Actually, I do not include a recipe for Nancy’s Summer Wine but I will describe in this workshop just how you would go about making it. More than individual recipes it will be about demonstrating simple processes to make cheap and tasty wines. As well as wines, we will consider ‘long drinks’ such as cider, ginger beer, and lemon beer and a method of turning wines into fruit vinegars. Making country wines is a very old tradition – you may recall the vet’s experience with parsnip wine in ‘All Things Great and Small’. The wines and drinks I make are from fruit, vegetables, and flowers from our garden or that are found locally. We use what is in excess or what might otherwise, be discarded – guava pulp for example. I can demonstrate the use of the hydrometer and the arithmetic of sugar – bring your pocket calculator if you wish. We will go through the gear needed, sample recipes and additions that make good wine. This may lead to consideration of what to plant to supply stock. I shall make some simple cider (bring a two-litre plastic bottle of cheap apple juice – not from the refrigerator section but from the shelves in the supermarket – preservative free) and we will turn it into cider.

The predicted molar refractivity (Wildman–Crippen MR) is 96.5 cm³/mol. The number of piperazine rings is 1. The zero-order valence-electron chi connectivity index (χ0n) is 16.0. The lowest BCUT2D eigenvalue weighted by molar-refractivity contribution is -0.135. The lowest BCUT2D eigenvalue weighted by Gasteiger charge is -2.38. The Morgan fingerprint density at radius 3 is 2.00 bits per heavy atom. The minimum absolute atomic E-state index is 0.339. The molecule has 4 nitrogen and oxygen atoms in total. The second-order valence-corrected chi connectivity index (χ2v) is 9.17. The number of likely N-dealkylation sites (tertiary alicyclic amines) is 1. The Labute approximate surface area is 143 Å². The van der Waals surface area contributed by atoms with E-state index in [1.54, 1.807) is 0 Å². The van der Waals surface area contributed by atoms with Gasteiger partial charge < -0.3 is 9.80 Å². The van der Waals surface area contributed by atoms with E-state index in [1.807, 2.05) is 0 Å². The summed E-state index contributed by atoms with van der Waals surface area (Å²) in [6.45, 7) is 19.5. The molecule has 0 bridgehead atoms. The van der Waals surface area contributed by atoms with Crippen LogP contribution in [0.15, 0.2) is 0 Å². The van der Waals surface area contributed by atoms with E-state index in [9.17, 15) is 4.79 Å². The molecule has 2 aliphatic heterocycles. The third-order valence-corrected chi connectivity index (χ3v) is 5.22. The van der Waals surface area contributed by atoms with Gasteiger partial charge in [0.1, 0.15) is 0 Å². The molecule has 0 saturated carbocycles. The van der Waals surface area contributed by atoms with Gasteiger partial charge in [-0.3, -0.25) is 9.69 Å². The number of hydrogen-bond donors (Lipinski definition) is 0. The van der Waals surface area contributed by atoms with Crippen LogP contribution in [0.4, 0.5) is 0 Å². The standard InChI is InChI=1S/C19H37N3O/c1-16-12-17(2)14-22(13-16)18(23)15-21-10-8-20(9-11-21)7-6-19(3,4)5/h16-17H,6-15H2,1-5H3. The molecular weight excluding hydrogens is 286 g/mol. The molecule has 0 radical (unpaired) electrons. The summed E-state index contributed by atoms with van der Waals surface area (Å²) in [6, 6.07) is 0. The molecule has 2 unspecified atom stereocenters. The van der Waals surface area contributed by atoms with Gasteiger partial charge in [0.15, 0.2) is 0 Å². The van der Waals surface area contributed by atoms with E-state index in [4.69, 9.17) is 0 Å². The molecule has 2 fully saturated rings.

For summer quaffing I shall explain and demonstrate how to make beers – lemon beer and hibiscus delight (a Yandina speciality). After the workshop participants will have a good grasp of the fundamental processes of Traditional Country Winemaking, and a knowledge of the equipment and ingredients needed (as well as cheap substitutes) that they will be able to apply this to a variety of material.
Click here to book for this winemaking workshop
About The Presenter